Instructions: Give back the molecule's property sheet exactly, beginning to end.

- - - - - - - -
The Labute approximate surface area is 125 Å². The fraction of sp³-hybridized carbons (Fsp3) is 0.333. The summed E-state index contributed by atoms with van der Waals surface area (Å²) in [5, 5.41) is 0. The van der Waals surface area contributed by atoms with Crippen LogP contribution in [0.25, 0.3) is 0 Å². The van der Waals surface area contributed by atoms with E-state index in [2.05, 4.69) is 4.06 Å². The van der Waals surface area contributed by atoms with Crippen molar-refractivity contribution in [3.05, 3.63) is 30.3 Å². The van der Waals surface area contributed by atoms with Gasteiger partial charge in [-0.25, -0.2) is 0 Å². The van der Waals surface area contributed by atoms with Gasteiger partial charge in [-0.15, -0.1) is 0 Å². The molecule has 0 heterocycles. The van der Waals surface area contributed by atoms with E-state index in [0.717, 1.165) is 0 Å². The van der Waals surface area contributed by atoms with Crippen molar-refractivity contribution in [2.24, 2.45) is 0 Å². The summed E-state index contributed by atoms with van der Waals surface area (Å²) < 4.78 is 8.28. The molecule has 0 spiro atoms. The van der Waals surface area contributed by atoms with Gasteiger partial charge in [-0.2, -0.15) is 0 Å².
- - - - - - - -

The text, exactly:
The Labute approximate surface area is 125 Å². The fraction of sp³-hybridized carbons (Fsp3) is 0.333. The summed E-state index contributed by atoms with van der Waals surface area (Å²) in [5, 5.41) is 0. The van der Waals surface area contributed by atoms with Crippen LogP contribution in [0.25, 0.3) is 0 Å². The van der Waals surface area contributed by atoms with E-state index in [2.05, 4.69) is 4.06 Å². The van der Waals surface area contributed by atoms with Crippen molar-refractivity contribution in [3.05, 3.63) is 30.3 Å². The van der Waals surface area contributed by atoms with Gasteiger partial charge in [-0.25, -0.2) is 0 Å². The van der Waals surface area contributed by atoms with Gasteiger partial charge in [-0.15, -0.1) is 0 Å². The molecule has 0 heterocycles. The van der Waals surface area contributed by atoms with E-state index in [0.717, 1.165) is 0 Å². The van der Waals surface area contributed by atoms with Crippen molar-refractivity contribution in [2.24, 2.45) is 0 Å². The summed E-state index contributed by atoms with van der Waals surface area (Å²) < 4.78 is 8.28. The molecule has 0 spiro atoms. The van der Waals surface area contributed by atoms with Gasteiger partial charge in [-0.2, -0.15) is 0 Å².